Topaz – Transient Fault Handling Application Block

Here’s a neat little NuGet package. The Transient Fault Handling Application Block for Windows Azure. What it does is help you write code which connects to Windows Azure SQL Database, which is of course on the internet and therefore a bit more prone to connection issues. When these connection errors do occur, the application block will retry intelligently. Retry logic is a best practice for Windows Azure, and the application block makes it easier

DAC deployment and Windows Azure.

So here’s a nifty little feature. Visual Studio has a project type for SQL Server database projects. You write some scripts to create your database;

CREATE TABLE [dbo].[Customers]
[Name] NCHAR(255) NOT NULL

Now that’s fine and dandy. You design your database and label it version 1.0.0. You build the project and it creates a ‘.dacbac’ file — a package which can be installed to Windows Azure to create your database. All is good, and your cloud app works happily on top of your database.

But let’s say the next version of your software requires some datbase changes. You update your creation script in SQL Server and label the version 1.1.0, a .1 incremental release.

CREATE TABLE [dbo].[Customers]
[Name] NCHAR(255) NOT NULL,

Now you go ahead and build again. You get a new .dacbac file. When you try to upload the new definition, The Windows Azure service scans the SQL script, notices the columns, compares it to the existing database, and generates a change script which will upgrade from 1.0 to 1.1.

Now that’s really snazzy. Previously, developers would exect to write ‘patching’ scripts; something starting

-- 1.0 to 1.1 upgrade script
ALTER TABLE [dbo].[Customers]

but notice that no such ALTER statements are being made. It’s just two CREATE statements, being intelligently compared. I asked Nino Filipe, and he confirmed that the service itself is actually parsing the file, figuring out the effect, comparing it to the current state, and generating a new script with the ALTER statements itself, so you don’t have to.

Cloud-first features from Microsoft

In his talk, Nuno Filipe mentioned in passing something I found interesting, so I present it here for you to find just as interesting. He said

“Microsoft are promising to deliver features first on the cloud, then later on-premises”

That’s a paraphrase. One clue is that everyone uses the Jargon on-prem¬†for ‘on premises,’ or ‘software I installed on a machine’. Use it — you’ll sound like you know what you’re talking about.

But the sentiment is not just an empty threat. A really useful feature on Azure is SQL Federation, a feature that doesn’t exist yet in release versions of SQL 2012, but which is available right now on Azure. It’s a feature which helps you scale out your database to many different servers, and gives you the ability to split your database up by certain criteria. An example would be to create one ‘sub-database’ per customer, or one ‘sub-database’ per geographic region, or some other split. Then you can do things like this pseudocode;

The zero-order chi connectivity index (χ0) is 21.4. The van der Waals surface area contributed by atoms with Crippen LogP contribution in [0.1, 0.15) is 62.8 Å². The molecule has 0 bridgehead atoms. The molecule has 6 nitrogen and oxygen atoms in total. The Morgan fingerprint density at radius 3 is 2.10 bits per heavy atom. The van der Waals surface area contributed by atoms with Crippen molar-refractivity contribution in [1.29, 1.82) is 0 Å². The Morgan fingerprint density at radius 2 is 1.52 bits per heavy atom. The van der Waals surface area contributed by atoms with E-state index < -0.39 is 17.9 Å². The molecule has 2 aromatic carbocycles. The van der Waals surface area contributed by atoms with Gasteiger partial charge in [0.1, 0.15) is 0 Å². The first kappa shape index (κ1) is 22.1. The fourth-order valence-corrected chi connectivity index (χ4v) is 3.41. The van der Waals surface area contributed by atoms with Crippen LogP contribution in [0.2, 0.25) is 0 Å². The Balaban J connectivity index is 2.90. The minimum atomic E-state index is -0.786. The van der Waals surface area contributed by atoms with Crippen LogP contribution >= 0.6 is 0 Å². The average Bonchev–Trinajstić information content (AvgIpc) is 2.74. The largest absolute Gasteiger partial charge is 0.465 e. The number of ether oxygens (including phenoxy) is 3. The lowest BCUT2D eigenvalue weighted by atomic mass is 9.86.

-- switch to using the sub-database for europe
USE FEDERATION geo (location='europe') WITH FILTERING=ON -- get all the european projects
SELECT * FROM Projects -- now switch back to the master database
USE FEDERATION geo RESET -- now get all projects across the world
SELECT * FROM Projects

So the plan, clearly, is to tease people onto Azure with the latest and greatest features. I’m guessing they’ll do the same with other features. I bet IIS 9 will roll out first on Azure, and Exchange 2015…

Creating a SQL Server database on Windows Azure

(Just to address a point of confusion. In the old days, Microsoft called their cloud-based SQL Server cloud service ‘Windows Azure’. Then they made their cloud service do virtual machines and apps and whatnot, and they renamed the SQL Server bit ‘Windows Azure Sql Database’ or something. This post is about the SQL Server thing, whatever it’s called. On with the show, anyway.)

“Just give me a connection to a SQL instance”. That’s the promise of Windows Azure Sql Database. Out there somewhere in the cloud, Microsoft will give you a SQL server instance, into which you can create databases, and it’s supposed to function exactly like a SQL Server instance you’ve installed on a local machine. Or you can use it as the back-end store for an app running on Azure, of course, but for now, let’s just consider the use of it as a raw SQL Server instance.

The story is pretty complete. You create your instance through the Azure control panel, tell it some admin credentials, and then you’ve got an instance. You can open up Management Studio now if you want, and connect to your instance by typing in something like 

and you now have Management Studio; you can now CREATE DATABASE or whatever you want to do. (Technically, you get a thing called a `TDS endpoint`. Google it.)

So databases created on Azure are replicated twice — you have a master copy and two slaves, and writes have to hit the master and at least one slave. That adds a little bit of latency, so the suggestion is that you write chunky, unchatty commands. Seems reasonable, I guess. But you get replication for free.

Now, don’t go confusing that with backups. If you `TRUNCATE TABLE PROJECTS` on your master you can’t switch to a slave to restore to an earlier state — you just truncated all three copies. This is just for redundancy in case a meteor strike hits the rack with your master DB on it. You still need to do regular backups.

And I say backups, but you don’t get those the same way. Actually, technically, you can’t do backup or restore. Not with `.bak` files. Instead, there is an import/export service that you can use. The .bak files contain transaction logs, and those would contain sensitive data from other users of the datacentre, so you can’t get ’em.